Last night I took two friends, a music critic and a jazz pianist, to watch New York City Ballet dance what George Balanchine’s admirers refer to as “the Greek program”: Apollo, Orpheus, and Agon, the three great Balanchine-Stravinsky collaborations. The pianist was seeing all three dances for the first time, and the critic had never seen any of Balanchine’s ballets. They reacted pretty much the way I’d expected, and we went our separate ways after the performance looking as though we’d all had one too many. Or maybe two.
I got up at seven-thirty this morning, knocked out the last 850 words of an essay on The Life Aquatic with Steve Zissou, and shot the piece off to my editor in Washington via e-mail (the galleys are rolling out of my fax machine as I’m typing this sentence). Then I jumped in a cab and headed crosstown to meet my friend Bass Player at Knoedler & Company, where we spent an hour looking at Milton Avery: Onrushing Waves (the show closes on Saturday, so if you haven’t seen it yet, don’t wait!). From there we went to Tibor de Nagy to see Jane Freilicher: Paintings 1954-2004, she for the first time, I for the second. By then we were booming and zooming, so instead of hitting a third gallery, we decided to grab a bite to eat, after which we talked our heads off. (Bass Player and I are so closely in sync that we don’t really need to tell each other what we’re thinking, but we do it anyway.)
At length she went downtown to pick up her bass and take a lesson, while I returned home to do…nothing. I have no more appointments today, no deadline to hit, no work of any kind that can’t wait, no show to see tonight, and nowhere in particular that I need to be until 1:45 Saturday afternoon. Limitless luxury, in other words, made all the sweeter by the fact that it’s so bitterly cold outside. What do I care? My calendar is blank, my refrigerator full. Josh White is playing on my iBook, The Ladykillers, The Lavender Hill Mob, and Kind Hearts and Coronets are cued up on the DVR, and a book I’m looking forward to reading awaits me in the loft. The only thing I have to do in the next twenty-three hours is keep the solemn promise I made with hand on heart to Bass Player at lunch today: I’m going to pop open my watercolor set and put brush to paper before I go to bed tonight.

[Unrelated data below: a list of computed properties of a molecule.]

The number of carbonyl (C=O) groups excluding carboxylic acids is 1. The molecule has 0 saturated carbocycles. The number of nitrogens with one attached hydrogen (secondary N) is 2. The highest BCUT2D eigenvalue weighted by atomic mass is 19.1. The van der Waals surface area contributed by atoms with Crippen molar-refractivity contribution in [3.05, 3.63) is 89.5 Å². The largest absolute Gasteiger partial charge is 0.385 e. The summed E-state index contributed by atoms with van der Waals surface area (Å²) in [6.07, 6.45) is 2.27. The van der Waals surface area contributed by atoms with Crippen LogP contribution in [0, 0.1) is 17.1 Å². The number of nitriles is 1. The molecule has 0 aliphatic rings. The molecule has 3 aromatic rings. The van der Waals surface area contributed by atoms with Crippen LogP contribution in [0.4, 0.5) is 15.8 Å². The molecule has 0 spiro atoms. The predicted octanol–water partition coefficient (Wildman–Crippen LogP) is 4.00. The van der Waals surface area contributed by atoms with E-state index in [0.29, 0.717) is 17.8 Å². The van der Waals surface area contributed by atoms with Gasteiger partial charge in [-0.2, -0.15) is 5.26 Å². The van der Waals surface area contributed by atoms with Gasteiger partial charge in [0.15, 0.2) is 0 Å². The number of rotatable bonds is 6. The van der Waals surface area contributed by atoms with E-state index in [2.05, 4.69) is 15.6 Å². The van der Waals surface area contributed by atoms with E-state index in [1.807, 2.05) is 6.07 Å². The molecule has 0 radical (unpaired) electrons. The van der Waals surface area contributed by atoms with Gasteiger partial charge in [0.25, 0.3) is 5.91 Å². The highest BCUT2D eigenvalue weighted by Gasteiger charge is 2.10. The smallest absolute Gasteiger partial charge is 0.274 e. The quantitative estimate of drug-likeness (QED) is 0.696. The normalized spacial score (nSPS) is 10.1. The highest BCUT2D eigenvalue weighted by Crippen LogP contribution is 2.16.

I know exactly how lucky I am today, in part because I also know how it feels to be so busy that you can’t see straight. As a matter of fact, I’ve been feeling outrageously happy for the past couple of days. Whatever troubles the future may hold in store for me are currently being held in abeyance, and instead of worrying about them, or even thinking about them, I’ve been following the advice of the man who made the ballets my friends and I saw last night. “Why are you stingy with yourselves?” Mr. B used to ask his dancers. “Why are you holding back? What are you saving for–for another time? There are no other times. There is only now. Right now.” And that’s where I’ve been all today: in the moment, and glad to be. Ecstatic, really.
I’ll see you Monday.